If it were out in the open, or the view was not blocked by plants then sure, nothing is needed, and I certainly am not advocating placing signs wherever there is something dangerous. However, for a man-made obstacle that's category is not clearly distinguishable prior to being on it, I definitely feel that something should be put up.

    Not sure if this will get any responses here, but hopefully some will see it. How do you guys feel about this? Am I just mad that I got a saddle up my ass?

  4. #4
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    Quote Originally Posted by breakingbryan

    Now, I'm one that believes MTB-ing is inherently dangerous and enjoy the challenge of staying safe and all that,

    I could have walked up and surveyed it beforehand and maybe it's my fault for not doing so,
    There you go, I think you answered your own question

    But, it does suck that you crashed. But like you said, mtbing = inherently dangerous, and crashes happen.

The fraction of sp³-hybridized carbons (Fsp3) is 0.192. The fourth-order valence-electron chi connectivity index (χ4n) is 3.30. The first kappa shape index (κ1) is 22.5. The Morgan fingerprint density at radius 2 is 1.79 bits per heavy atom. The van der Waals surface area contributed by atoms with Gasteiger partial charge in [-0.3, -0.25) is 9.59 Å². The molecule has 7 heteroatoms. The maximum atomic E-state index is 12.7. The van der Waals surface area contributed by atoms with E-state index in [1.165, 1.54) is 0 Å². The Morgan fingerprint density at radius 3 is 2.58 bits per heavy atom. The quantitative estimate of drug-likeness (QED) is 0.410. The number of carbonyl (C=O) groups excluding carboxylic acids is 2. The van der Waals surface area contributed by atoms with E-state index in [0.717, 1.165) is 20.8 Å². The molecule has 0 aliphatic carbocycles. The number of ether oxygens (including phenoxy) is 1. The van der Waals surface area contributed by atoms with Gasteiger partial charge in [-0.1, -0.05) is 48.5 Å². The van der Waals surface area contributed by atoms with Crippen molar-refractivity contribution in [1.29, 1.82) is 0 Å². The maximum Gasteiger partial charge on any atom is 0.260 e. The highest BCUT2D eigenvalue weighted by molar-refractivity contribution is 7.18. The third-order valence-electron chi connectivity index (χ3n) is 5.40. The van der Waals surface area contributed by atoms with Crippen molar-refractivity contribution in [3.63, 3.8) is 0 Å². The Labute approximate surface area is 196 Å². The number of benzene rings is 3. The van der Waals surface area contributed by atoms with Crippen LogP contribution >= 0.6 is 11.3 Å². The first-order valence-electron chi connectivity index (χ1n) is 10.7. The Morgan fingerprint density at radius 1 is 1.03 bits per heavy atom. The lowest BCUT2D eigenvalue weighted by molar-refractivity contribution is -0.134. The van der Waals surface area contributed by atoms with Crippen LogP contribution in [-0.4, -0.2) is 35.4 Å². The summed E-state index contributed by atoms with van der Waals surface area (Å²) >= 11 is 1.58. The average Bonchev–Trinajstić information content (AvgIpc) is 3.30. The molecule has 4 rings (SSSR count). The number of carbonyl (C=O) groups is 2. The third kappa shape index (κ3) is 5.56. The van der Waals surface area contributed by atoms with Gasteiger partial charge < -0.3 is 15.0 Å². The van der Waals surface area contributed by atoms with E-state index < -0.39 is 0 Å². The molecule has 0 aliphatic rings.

GregRidesTrails.com--An informational and instructional mountain bike blog.

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    Yeah and on some other trails I would have done that but like I mentioned, nothing else like that at Quiet Waters exists, even in the other so-called "advanced" sections. It's just so out of place at this park.

    I guess thinking about it more, it's now less about me being frustrated about what happened and more about making sure someone who may not have the coordination I did, doesn't get hurt pretty badly.

  6. #6
    yeah, uh............bikes
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    yeah, trails here in south florida could use some more signs.... how about yield signs, and stop signs at all intersections. Maybe a pamphlet before each trail feature and somewhere to sign in and out of each obstacle, you know, just to be sure someone doesn't get a ****ing boo-boo. then we could have a group of mommies at the trailhead to give you a pat on the head, kiss your ouchie, and put on a pooh-bear band-aid.

    mountain biking is an unsafe activity; the world is an unsafe place; but it's pretty ****ing fun. deal with it and move along.